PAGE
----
10. Feedback controllers and their design, proportional (P, PI, PID), operational amplifier level design, microcontroller level design
11. PID optimization, application systems, controller tuning methods, stability testing, Fuzzy controllers
12. Machine vision and camera systems
13. Real-time measurement and control systems, embedded systems and use of FPGAs for data processing
14. Measurement risks in clinical practice. Shielding, earthing, leakage currents, isolated systems, electric shock, isolation transformers.
- Syllabus of tutorials:
1. Signal digitization - using NI-DAQ and LabVIEW, sampling and data acquisition settings
2. Frequency analysis of the signal, filtering, creating a data buffer for slow signals
3. Signal digitization - low cost solution using MCU Arduino, export to terminal and interfacing with LabVIEW for further analysis
4. Measurement uncertainties - more complex examples, working with supplied data and statistical evaluation.
5. Calibration and calibration functions - constructing conversion curves - linear, power, spline
6. Implementation of analogue frontend for non-electrical sensor, reference source, amplifier circuits, removal of offset, calibration and preparation of application for measurement
7. Realization of differential analog signal frontend, current loop, frequency transfer. Circuit design for long lines, line loading
8. Network topology communication, addressing, LRC and CRC checksums
9. Communication within FIELDBUS networks with peripherals, MODBUS protocol implementation,
10. Laboratory automation and use of laboratory instruments for data acquisition and automation of measurements, interfacing using VISA/IVI protocol (oscilloscope, digital multimeter, function generator)11.Design of hysteresis (on-off) controller, software and hardware implementation Implementation of threshold controller, sw implementation in LabVIEW, hw implementation on OZ and comparator, calculation of hysteresis bandwidth.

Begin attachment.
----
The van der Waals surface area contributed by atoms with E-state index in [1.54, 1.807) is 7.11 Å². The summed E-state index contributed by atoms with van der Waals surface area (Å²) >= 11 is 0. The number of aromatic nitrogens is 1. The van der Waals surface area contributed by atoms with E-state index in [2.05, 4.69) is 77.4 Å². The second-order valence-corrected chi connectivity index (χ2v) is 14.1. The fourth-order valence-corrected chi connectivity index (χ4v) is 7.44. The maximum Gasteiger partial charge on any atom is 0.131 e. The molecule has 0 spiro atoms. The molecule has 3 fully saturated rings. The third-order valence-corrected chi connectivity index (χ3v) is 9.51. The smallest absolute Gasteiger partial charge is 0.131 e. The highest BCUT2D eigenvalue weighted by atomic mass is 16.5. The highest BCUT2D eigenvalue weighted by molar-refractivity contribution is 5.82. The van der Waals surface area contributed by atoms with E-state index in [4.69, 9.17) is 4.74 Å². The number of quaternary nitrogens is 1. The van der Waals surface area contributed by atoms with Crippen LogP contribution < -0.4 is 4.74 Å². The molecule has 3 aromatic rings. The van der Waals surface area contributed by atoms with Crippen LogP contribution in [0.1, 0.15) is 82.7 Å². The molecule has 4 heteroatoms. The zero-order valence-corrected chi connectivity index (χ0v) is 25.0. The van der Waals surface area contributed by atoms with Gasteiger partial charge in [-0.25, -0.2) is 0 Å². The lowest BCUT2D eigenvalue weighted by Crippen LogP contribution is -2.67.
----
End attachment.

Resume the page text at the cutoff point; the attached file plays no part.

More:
12. PID controller design, system analysis, tuning by Ziegler-Nichols method Introduction of proportional control deviation, implementation of P, PI and PID control algorithm, tuning of system by finding instability point, implementation of slow/normal/fast controllers.
13. PID controller optimization, implementation of control on MCU Arduino
14. Machine vision, real-time processing of camera image data, object detection, camera calibration for dimensional measurements
- Study Objective:
- Study materials:
1.HAASZ, Vladimír a Miloš SEDLÁČEK. Electrical measurements. Vyd. 1. Praha: Česká technika - nakladatelství ČVUT, 2006. 183 s. ISBN 80-01-03375-9.
2.SEDLÁČEK, Miloš a Vladimír HAASZ. Uncertainties in electrical measurements. Vyd. 1. Praha: Vydavatelství ČVUT, 2004. 33 s. ISBN 80-01-02985-9.
3.HAASZ, Vladimír. Advanced distributed measuring systems: exhibits of application. River Publishers, 2012. xii, 245 s. River publishers series of information science and technology. ISBN 978-87-92329-72-1.
5.NORTHROP, Robert B. Introduction to instrumentation and measurements. Third edition. Boca Raton: CRC Press, Taylor & Francis Group, . ISBN 9781466596771.
6.PLACKO, Dominique, ed. Fundamentals of Instrumentation and Measurement [online]. London, UK: ISTE, 2007 [cit. 2019-04-30]. DOI: 10.1002/9780470612026. ISBN 9780470612026.
7.FRADEN, Jacob. Handbook of modern sensors: physics, designs, and applications [online]. Fifth edition. Cham: Springer, , 2016 [cit. 2019-04-30]. Dostupné z: <http://search.ebscohost.com/login.aspx?direct=true&scope=site&db=nlebk&AN=1081958>. ISBN 9783319193038.
- Further information:
- No time-table has been prepared for this course
- The course is a part of the following study plans: